Defy to build ventilators in South Africa - with some of the parts it uses in appliances
- Defy hopes to start producing ventilators from May.
- The initiative forms part of the National Ventilator Project (NVP), as the world battles to keep up with the global demand for ventilators.
- Defy is finalising a ventilator design that can be industrialised for mass production.
- The system design consists of components Defy currently uses in the everyday production of core appliances.
- For more stories, visit Business Insider South Africa.
Defy hopes to start producing ventilators from May, to help deal with the Covid-19 crisis in South Africa and across sub-Saharan Africa.
The initiative forms part of the National Ventilator Project (NVP), as the world battles to keep up with the global demand for ventilators.
South Africa has around 6,000 ventilators available in public and private hospitals; how many are needed for local use is likely to depend on the extent to which the national lockdown, and other measures to slow the spread of SARS-CoV-2, succeed. South Africa's national lockdown, which came into effect on 27 March, has been extended till end of April.
See also: South Africa hopes to build 10,000 ventilators by end June – and up to 50,000 more if needed
With global supply chains facing unprecedented demand, South Africa's NVP aims to build locally, using parts and materials "that are readily available in large quantities on the commercial market or can be manufactured locally in South Africa".
South Africa hopes to be building ventilators before the end of April, with a target of manufacturing 10,000 devices by the end of June, with the capacity to build up to 50,000 more if necessary.
Defy, together with key stakeholder partners, is finalising a ventilator design that can be industrialised for mass production.
See also: South Africa’s top scientists have been put in charge of manufacturing 10,000 ventilators by June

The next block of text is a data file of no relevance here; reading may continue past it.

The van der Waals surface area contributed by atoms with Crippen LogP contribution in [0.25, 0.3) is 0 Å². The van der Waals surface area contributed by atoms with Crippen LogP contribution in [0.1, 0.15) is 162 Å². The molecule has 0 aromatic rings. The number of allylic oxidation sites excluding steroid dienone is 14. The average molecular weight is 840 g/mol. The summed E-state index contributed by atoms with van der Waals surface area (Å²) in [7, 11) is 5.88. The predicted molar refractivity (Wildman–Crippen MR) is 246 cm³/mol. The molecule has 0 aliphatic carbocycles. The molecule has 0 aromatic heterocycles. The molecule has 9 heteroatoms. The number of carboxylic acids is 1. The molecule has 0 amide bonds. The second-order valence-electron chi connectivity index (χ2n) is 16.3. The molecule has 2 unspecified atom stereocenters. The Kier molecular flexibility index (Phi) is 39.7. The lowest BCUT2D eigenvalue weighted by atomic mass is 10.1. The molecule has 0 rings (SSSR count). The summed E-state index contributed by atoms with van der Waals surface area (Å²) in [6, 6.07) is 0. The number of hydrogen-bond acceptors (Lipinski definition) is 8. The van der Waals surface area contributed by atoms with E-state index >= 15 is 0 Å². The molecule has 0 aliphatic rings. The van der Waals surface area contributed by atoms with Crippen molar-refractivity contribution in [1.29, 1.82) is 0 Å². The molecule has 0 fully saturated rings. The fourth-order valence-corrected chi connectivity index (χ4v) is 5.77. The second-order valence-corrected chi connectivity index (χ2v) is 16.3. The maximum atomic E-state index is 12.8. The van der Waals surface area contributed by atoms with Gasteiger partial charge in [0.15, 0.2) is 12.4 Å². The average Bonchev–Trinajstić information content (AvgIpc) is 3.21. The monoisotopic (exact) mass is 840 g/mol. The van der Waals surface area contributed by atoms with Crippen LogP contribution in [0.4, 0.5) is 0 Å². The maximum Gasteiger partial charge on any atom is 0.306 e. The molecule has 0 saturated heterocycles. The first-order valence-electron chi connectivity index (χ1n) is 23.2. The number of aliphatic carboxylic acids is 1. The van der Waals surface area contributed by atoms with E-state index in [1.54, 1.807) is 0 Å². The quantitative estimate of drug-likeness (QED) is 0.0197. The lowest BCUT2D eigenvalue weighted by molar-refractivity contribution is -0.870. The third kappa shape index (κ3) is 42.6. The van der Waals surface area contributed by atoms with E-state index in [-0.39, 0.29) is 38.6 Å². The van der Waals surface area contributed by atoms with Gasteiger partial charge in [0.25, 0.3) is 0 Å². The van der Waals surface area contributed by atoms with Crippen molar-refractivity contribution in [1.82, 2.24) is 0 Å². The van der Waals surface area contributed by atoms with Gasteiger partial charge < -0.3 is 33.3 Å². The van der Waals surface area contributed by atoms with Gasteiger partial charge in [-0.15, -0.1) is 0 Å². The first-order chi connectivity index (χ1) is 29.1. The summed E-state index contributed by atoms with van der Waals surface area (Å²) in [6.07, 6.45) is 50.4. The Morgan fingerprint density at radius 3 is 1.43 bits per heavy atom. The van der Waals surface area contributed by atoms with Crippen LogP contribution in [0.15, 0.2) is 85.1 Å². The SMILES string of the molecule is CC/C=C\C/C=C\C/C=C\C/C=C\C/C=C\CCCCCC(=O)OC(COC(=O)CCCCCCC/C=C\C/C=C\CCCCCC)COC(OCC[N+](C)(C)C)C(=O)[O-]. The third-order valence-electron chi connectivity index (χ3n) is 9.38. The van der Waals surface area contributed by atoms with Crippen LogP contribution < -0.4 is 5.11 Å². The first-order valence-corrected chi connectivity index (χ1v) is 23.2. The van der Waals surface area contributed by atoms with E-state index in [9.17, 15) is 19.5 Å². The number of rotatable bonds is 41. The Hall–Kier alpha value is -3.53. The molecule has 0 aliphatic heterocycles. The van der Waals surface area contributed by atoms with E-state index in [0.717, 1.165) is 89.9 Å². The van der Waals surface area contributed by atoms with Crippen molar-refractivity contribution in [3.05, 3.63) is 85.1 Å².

“Led by the United Kingdom’s University of Cambridge under the Open Ventilation System Initiative (OVSI), our team of scientists and engineers - including South African researchers - are currently finalising a ventilator design that can be industrialised for mass production,” said Evren Albas,CEO of Defy Appliances.
“Having the BEKO PLC Research and Development Centre in the University of Cambridge - one of the seven global research centres of our parent group, ARCELIK AS - is very advantageous in expediting the process. Teams are working around the clock and thanks to them, this project is succeeding insofar as our ability to optimise and coordinate concurrent engineering efforts.”
He explained that the system design consists of components Defy currently uses in the everyday production of core appliances.
“We believe that this gives us a unique advantage. Furthermore, Defy’s flexible manufacturing capabilities, together with the design and development expertise of the consortium with whom we are partnering, will allow us to fast-track ventilator production and distribution.”
Defy hopes to put the project into production by May 2020.
“We also aim to expand the project beyond the borders of South Africa. Fortunately, the project consortium has influence and contacts in sub-Saharan Africa and we are hopeful that this ventilator will assist other African countries in fighting this global pandemic.”
The company also announced a donation package of appliances worth R1.9m to be delivered to critical hospitals on the frontline of this outbreak.
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